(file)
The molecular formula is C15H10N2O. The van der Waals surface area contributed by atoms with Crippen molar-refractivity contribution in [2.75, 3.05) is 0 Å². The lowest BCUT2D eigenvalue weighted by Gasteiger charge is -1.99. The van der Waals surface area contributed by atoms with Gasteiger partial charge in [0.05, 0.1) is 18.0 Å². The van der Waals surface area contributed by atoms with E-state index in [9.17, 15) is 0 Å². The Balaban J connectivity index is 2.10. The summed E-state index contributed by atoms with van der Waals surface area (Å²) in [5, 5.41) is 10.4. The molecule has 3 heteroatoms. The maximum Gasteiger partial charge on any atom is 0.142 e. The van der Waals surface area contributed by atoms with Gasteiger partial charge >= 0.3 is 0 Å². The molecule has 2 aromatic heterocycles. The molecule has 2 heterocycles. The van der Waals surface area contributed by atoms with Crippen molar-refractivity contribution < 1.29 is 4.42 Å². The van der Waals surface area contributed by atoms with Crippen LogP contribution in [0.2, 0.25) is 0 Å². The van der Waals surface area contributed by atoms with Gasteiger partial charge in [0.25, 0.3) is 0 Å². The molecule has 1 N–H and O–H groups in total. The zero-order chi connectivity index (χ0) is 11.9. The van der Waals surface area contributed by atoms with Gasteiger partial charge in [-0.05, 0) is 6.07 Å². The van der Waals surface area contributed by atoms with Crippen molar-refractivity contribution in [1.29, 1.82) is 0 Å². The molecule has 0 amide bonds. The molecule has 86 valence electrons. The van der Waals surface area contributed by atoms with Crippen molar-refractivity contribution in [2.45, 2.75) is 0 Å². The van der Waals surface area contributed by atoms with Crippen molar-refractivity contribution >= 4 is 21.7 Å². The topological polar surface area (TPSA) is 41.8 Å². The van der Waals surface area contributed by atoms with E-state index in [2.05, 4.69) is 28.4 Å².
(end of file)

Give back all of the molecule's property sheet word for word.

The molecular formula is C15H10N2O. The van der Waals surface area contributed by atoms with Crippen molar-refractivity contribution in [2.75, 3.05) is 0 Å². The lowest BCUT2D eigenvalue weighted by Gasteiger charge is -1.99. The van der Waals surface area contributed by atoms with Gasteiger partial charge in [0.05, 0.1) is 18.0 Å². The van der Waals surface area contributed by atoms with E-state index in [9.17, 15) is 0 Å². The Balaban J connectivity index is 2.10. The summed E-state index contributed by atoms with van der Waals surface area (Å²) in [5, 5.41) is 10.4. The molecule has 3 heteroatoms. The maximum Gasteiger partial charge on any atom is 0.142 e. The van der Waals surface area contributed by atoms with Gasteiger partial charge >= 0.3 is 0 Å². The molecule has 2 aromatic heterocycles. The molecule has 2 heterocycles. The van der Waals surface area contributed by atoms with Crippen molar-refractivity contribution < 1.29 is 4.42 Å². The van der Waals surface area contributed by atoms with Crippen LogP contribution in [0.2, 0.25) is 0 Å². The van der Waals surface area contributed by atoms with Gasteiger partial charge in [0.25, 0.3) is 0 Å². The molecule has 1 N–H and O–H groups in total. The zero-order chi connectivity index (χ0) is 11.9. The van der Waals surface area contributed by atoms with Gasteiger partial charge in [-0.05, 0) is 6.07 Å². The van der Waals surface area contributed by atoms with Crippen molar-refractivity contribution in [1.29, 1.82) is 0 Å². The molecule has 0 amide bonds. The molecule has 86 valence electrons. The van der Waals surface area contributed by atoms with Crippen molar-refractivity contribution in [2.45, 2.75) is 0 Å². The van der Waals surface area contributed by atoms with Crippen molar-refractivity contribution >= 4 is 21.7 Å². The topological polar surface area (TPSA) is 41.8 Å². The van der Waals surface area contributed by atoms with E-state index in [2.05, 4.69) is 28.4 Å².